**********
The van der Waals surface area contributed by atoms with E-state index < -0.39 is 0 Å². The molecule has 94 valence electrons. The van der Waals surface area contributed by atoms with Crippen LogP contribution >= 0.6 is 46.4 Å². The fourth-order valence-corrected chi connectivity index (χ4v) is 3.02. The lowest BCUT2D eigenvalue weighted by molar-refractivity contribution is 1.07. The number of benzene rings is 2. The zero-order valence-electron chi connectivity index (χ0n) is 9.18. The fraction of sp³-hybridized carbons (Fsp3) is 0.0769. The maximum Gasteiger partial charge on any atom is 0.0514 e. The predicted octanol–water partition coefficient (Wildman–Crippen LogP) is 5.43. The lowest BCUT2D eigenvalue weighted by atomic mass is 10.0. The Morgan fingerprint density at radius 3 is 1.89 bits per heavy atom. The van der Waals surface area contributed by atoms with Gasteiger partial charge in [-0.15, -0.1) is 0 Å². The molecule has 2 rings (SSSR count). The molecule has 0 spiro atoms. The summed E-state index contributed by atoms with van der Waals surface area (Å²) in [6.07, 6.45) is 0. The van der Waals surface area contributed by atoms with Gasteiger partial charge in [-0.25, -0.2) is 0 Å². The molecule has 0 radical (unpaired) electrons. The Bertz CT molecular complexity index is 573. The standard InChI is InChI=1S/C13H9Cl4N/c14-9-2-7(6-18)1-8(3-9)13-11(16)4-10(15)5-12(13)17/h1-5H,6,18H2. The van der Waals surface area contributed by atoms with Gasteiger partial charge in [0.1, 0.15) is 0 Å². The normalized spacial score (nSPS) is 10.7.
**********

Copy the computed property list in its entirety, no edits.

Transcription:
The van der Waals surface area contributed by atoms with E-state index < -0.39 is 0 Å². The molecule has 94 valence electrons. The van der Waals surface area contributed by atoms with Crippen LogP contribution >= 0.6 is 46.4 Å². The fourth-order valence-corrected chi connectivity index (χ4v) is 3.02. The lowest BCUT2D eigenvalue weighted by molar-refractivity contribution is 1.07. The number of benzene rings is 2. The zero-order valence-electron chi connectivity index (χ0n) is 9.18. The fraction of sp³-hybridized carbons (Fsp3) is 0.0769. The maximum Gasteiger partial charge on any atom is 0.0514 e. The predicted octanol–water partition coefficient (Wildman–Crippen LogP) is 5.43. The lowest BCUT2D eigenvalue weighted by atomic mass is 10.0. The Morgan fingerprint density at radius 3 is 1.89 bits per heavy atom. The van der Waals surface area contributed by atoms with Gasteiger partial charge in [-0.15, -0.1) is 0 Å². The molecule has 2 rings (SSSR count). The molecule has 0 spiro atoms. The summed E-state index contributed by atoms with van der Waals surface area (Å²) in [6.07, 6.45) is 0. The van der Waals surface area contributed by atoms with Gasteiger partial charge in [-0.25, -0.2) is 0 Å². The molecule has 0 radical (unpaired) electrons. The Bertz CT molecular complexity index is 573. The standard InChI is InChI=1S/C13H9Cl4N/c14-9-2-7(6-18)1-8(3-9)13-11(16)4-10(15)5-12(13)17/h1-5H,6,18H2. The van der Waals surface area contributed by atoms with Gasteiger partial charge in [0.1, 0.15) is 0 Å². The normalized spacial score (nSPS) is 10.7.